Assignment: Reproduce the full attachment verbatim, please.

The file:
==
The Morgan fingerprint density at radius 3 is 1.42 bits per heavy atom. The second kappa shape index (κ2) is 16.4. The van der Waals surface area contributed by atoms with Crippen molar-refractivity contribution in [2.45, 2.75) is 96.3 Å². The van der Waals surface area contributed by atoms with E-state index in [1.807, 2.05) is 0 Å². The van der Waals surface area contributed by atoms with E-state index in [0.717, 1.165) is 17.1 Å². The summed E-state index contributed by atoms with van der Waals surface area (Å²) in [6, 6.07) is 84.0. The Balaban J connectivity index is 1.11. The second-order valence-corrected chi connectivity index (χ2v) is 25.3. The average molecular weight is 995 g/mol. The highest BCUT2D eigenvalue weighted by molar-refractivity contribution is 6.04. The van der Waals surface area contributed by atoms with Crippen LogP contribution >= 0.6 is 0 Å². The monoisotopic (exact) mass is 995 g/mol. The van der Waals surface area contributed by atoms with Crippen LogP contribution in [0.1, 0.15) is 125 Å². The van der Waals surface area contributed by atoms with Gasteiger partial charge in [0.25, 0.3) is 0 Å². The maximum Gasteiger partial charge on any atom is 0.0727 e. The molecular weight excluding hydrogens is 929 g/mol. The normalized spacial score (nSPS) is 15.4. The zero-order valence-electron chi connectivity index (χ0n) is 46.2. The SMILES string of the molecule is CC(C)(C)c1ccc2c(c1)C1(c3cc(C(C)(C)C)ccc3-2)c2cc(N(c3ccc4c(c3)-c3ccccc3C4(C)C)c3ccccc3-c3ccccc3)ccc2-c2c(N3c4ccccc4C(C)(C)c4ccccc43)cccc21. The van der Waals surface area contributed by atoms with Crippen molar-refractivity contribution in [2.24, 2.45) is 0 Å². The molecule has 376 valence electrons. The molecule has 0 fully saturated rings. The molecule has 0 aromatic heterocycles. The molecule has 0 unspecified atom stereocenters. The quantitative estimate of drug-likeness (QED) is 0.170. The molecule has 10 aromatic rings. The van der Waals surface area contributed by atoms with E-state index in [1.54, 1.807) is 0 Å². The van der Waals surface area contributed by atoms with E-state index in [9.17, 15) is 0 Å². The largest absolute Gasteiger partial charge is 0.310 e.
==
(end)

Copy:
The Morgan fingerprint density at radius 3 is 1.42 bits per heavy atom. The second kappa shape index (κ2) is 16.4. The van der Waals surface area contributed by atoms with Crippen molar-refractivity contribution in [2.45, 2.75) is 96.3 Å². The van der Waals surface area contributed by atoms with E-state index in [1.807, 2.05) is 0 Å². The van der Waals surface area contributed by atoms with E-state index in [0.717, 1.165) is 17.1 Å². The summed E-state index contributed by atoms with van der Waals surface area (Å²) in [6, 6.07) is 84.0. The Balaban J connectivity index is 1.11. The second-order valence-corrected chi connectivity index (χ2v) is 25.3. The average molecular weight is 995 g/mol. The highest BCUT2D eigenvalue weighted by molar-refractivity contribution is 6.04. The van der Waals surface area contributed by atoms with Crippen LogP contribution >= 0.6 is 0 Å². The monoisotopic (exact) mass is 995 g/mol. The van der Waals surface area contributed by atoms with Crippen LogP contribution in [0.1, 0.15) is 125 Å². The van der Waals surface area contributed by atoms with Gasteiger partial charge in [0.25, 0.3) is 0 Å². The maximum Gasteiger partial charge on any atom is 0.0727 e. The molecular weight excluding hydrogens is 929 g/mol. The normalized spacial score (nSPS) is 15.4. The zero-order valence-electron chi connectivity index (χ0n) is 46.2. The SMILES string of the molecule is CC(C)(C)c1ccc2c(c1)C1(c3cc(C(C)(C)C)ccc3-2)c2cc(N(c3ccc4c(c3)-c3ccccc3C4(C)C)c3ccccc3-c3ccccc3)ccc2-c2c(N3c4ccccc4C(C)(C)c4ccccc43)cccc21. The van der Waals surface area contributed by atoms with Crippen molar-refractivity contribution in [2.24, 2.45) is 0 Å². The molecule has 376 valence electrons. The molecule has 0 fully saturated rings. The molecule has 0 aromatic heterocycles. The molecule has 0 unspecified atom stereocenters. The quantitative estimate of drug-likeness (QED) is 0.170. The molecule has 10 aromatic rings. The van der Waals surface area contributed by atoms with E-state index in [1.54, 1.807) is 0 Å². The van der Waals surface area contributed by atoms with E-state index in [9.17, 15) is 0 Å². The largest absolute Gasteiger partial charge is 0.310 e.